There is no doubt that those who would seek to constrain or influence the oligarchy, certainly have the relevant historical and current knowledge regarding specific people to do so.  The problem is how to influence them sufficiently to release their grip without significantly and adversely effecting the nation – one way or another.

How, for example, do you influence Mr Kolomoisky to accept certain parameters around his national sway, when he can easily close PrivatBank on a whim, sending the national banking system into chaos, returning to a life of luxury in Switzerland?  How do you get him to accept “open skies” with Europe when he has something of a monopoly of Ukrainian internal flights?  The list goes on – but the point is that there are too many nationally important, and some perceived too big to fail, companies entirely or significantly under his control – notwithstanding he is currently funding part of the war effort and several battalions.

In short, currently at least, Mr Kolomoisky is probably too big to fail from a Ukrainian perspective (and his own) – something that will undoubtedly rub against any reform programme when his vested interests are overly threatened.  He is as capable as President Putin of escalation to the detriment to Ukraine – within the politics business and economics – if pushed, and with President Poroshenko and Prime Minister Yatseniuk having in effect ceded local political control of Dnepropetrovsk and Odessa to the Kolomoisky camp, keeping him on-board, but as constrained as possible, is a task unto itself.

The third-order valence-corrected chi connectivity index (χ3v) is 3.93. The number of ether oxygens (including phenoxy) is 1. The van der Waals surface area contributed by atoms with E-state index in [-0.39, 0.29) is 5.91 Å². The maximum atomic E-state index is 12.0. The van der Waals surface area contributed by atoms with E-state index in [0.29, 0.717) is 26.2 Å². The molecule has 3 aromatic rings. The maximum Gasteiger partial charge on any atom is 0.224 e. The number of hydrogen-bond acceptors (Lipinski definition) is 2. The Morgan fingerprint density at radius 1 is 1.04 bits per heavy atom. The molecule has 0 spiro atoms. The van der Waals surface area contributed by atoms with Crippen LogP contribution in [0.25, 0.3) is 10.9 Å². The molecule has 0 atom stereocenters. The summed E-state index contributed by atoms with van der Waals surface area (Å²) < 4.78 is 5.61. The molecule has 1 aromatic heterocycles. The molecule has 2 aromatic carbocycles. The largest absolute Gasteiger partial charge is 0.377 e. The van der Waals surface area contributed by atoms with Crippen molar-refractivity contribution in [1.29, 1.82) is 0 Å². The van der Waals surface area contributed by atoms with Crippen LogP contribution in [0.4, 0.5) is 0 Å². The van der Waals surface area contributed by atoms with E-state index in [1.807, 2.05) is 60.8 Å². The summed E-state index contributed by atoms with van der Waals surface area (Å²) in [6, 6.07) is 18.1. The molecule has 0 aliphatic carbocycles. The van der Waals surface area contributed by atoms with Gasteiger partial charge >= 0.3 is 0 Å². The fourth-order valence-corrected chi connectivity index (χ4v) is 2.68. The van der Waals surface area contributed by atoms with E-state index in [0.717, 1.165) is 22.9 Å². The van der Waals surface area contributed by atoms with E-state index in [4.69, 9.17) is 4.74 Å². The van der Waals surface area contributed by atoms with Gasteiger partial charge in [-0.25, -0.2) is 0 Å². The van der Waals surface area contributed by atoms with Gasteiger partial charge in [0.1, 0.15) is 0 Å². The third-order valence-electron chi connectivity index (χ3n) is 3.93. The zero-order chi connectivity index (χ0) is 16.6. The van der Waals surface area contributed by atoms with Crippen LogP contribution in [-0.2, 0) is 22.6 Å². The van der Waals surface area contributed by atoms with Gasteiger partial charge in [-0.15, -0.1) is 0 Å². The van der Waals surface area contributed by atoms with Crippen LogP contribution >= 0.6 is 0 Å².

A task, it has to be said, that none of the enlightened who visit the author, and that wheel and deal in influence, are any more capable of achieving, despite the enormous amount of knowledge they have sucked from the brains of many people like the author for many years..

Just as with events in eastern Ukraine, the longer the situation continues and is allowed to cement itself, the harder it will be to undo.

Of all the questions asked over all the years they have been asked, how to effectively control the appetites of the oligarchy, and put parameters upon their influence, has still to be met with an effective answer.

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Perhaps the next question to seriously ponder is, should “decentralisation” occur, how to effectively control the regional barons within their constitutionally gifted “decentralised” fiefdoms without any effective institutions of State – be those State institutions central or regional.

If constitutional change relating to “decentralisation” of certain powers is to occur before the end of 2015 – what chance of rebuilding central and regional institutions of State – particularly the management therein – robust enough to withstand the regional barons/”mini-garchs”, prior to legally formalising the patchwork of regional fiefdoms that de facto already exists?

To be blunt, there is scant evidence that any such rebuilding of regional institutions is occurring – certainly with a management robust or ethical enough to cope with any such change – prior to the year end.

It is perhaps a more critical issue than how to deal with the likes of Mr Kolomoisky.